The first thing people ask when you mention that you write is, “So, what do you write?”
“Well, right now, mostly horror.”
I used to write non-genre general fiction, but no one wants to buy that, so I’m making inroads with horror. Of course, when you say you write horror, people look at you like you walked up to them with a vacant stare and a chainsaw.
“So,” they then invariably ask, “how do you come up with that stuff?”
It’s actually pretty easy when you’re scared of so many things. I think about stuff I’m afraid of, like someone hiding in the backseat of my car, or spiders, my house burning down, something happening to my kids, etc., put a character in that situation, and see where it goes. My mind automatically writes the story when I see or experience something creepy. Then I put it down on paper and hope it’s as scary there as what I see in my head.
I’m a horror junkie–I love horror movies and games–because I get a huge adrenaline surge. But I like monster stories, rather than the “realistic horror,” because I like to be scared by things I know won’t really happen. I know there are real monsters who do hideous things to others in this world, and I don’t want them in my head, but supernatural things are fun. The major issue I have is that once I see something, my brain likes to replay it and write my own story around it, which really is hard on the nerves. One night, after a few hours of Silent Hill with a friend, I was driving home and realized I hadn’t checked the backseat when I got in the car. There could be a monster down there, so I grabbed my ice scraper and flailed ineffectually around the floor of the backseat, in order to flush out whatever might be lying down there.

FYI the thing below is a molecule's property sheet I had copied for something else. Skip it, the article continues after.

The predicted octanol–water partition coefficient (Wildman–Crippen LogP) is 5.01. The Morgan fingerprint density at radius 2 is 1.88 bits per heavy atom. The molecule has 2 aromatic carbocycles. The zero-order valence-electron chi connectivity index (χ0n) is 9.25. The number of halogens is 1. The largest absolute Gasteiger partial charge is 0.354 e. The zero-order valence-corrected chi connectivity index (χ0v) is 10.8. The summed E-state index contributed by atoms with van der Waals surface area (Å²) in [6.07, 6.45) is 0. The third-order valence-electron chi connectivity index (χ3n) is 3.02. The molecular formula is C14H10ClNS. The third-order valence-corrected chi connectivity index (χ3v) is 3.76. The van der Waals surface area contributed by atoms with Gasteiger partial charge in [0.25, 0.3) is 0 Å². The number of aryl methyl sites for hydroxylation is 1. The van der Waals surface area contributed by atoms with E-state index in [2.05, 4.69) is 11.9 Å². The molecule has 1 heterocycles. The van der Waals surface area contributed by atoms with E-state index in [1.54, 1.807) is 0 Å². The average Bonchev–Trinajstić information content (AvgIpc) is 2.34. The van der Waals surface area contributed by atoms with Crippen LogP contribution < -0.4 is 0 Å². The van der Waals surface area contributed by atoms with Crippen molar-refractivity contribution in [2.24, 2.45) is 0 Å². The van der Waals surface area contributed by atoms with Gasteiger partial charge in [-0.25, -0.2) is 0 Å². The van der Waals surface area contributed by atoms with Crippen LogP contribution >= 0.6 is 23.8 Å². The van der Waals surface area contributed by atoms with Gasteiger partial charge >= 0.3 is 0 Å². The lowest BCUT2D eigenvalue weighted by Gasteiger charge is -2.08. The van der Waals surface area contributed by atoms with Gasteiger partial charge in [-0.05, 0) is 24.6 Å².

That experience led to my current writing project, a ghost story with a very similar scene–although in her case, that thing is actually down there. Writing these stories allows me to process fear and get rid of it. As I’ve gained some distance from some of the emotionally disturbed and violent people I’ve known, I’ve begun to filter them through stories as well. Some people have asked me if I couldn’t write sci-fi or fantasy instead, so I tried, but I have very little emotional involvement with it, so it’s hard to get much on the page. I don’t really like reading it, either–same reason. I can’t seem to make much emotional connection; it’s too far removed. I did write one fantasy book that I like, but I don’t know that anyone else would, and besides, I don’t want to spend the rest of my life writing that. I think I’ve only got one in me. But scary stories–just watching the news gives me plenty of material. There’s nothing so scary as the real world.